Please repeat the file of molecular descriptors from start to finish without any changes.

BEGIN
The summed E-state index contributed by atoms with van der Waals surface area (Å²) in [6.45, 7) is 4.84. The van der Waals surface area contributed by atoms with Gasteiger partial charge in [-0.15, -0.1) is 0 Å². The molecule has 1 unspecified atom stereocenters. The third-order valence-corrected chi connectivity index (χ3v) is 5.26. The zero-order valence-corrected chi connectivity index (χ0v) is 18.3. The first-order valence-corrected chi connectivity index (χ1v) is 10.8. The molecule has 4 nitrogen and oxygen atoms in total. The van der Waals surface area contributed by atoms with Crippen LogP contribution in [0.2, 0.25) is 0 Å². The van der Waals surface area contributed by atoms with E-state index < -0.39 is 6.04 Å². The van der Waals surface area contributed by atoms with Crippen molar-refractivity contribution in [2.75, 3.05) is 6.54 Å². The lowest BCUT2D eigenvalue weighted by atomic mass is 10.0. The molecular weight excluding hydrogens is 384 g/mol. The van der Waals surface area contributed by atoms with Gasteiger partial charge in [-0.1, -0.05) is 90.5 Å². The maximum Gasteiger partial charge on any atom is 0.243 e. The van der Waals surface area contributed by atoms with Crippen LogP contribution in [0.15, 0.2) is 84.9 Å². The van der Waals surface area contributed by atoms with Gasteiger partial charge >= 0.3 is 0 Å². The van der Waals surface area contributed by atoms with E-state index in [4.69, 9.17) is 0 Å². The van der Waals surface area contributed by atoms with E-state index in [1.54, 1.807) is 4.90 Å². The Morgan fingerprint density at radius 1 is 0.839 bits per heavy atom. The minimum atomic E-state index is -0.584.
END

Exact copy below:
The summed E-state index contributed by atoms with van der Waals surface area (Å²) in [6.45, 7) is 4.84. The van der Waals surface area contributed by atoms with Gasteiger partial charge in [-0.15, -0.1) is 0 Å². The molecule has 1 unspecified atom stereocenters. The third-order valence-corrected chi connectivity index (χ3v) is 5.26. The zero-order valence-corrected chi connectivity index (χ0v) is 18.3. The first-order valence-corrected chi connectivity index (χ1v) is 10.8. The molecule has 4 nitrogen and oxygen atoms in total. The van der Waals surface area contributed by atoms with Crippen LogP contribution in [0.2, 0.25) is 0 Å². The van der Waals surface area contributed by atoms with E-state index < -0.39 is 6.04 Å². The van der Waals surface area contributed by atoms with Crippen molar-refractivity contribution in [2.75, 3.05) is 6.54 Å². The lowest BCUT2D eigenvalue weighted by atomic mass is 10.0. The molecular weight excluding hydrogens is 384 g/mol. The van der Waals surface area contributed by atoms with Gasteiger partial charge in [-0.1, -0.05) is 90.5 Å². The maximum Gasteiger partial charge on any atom is 0.243 e. The van der Waals surface area contributed by atoms with Crippen LogP contribution in [0.15, 0.2) is 84.9 Å². The van der Waals surface area contributed by atoms with Gasteiger partial charge >= 0.3 is 0 Å². The van der Waals surface area contributed by atoms with E-state index in [4.69, 9.17) is 0 Å². The van der Waals surface area contributed by atoms with E-state index in [1.54, 1.807) is 4.90 Å². The Morgan fingerprint density at radius 1 is 0.839 bits per heavy atom. The minimum atomic E-state index is -0.584.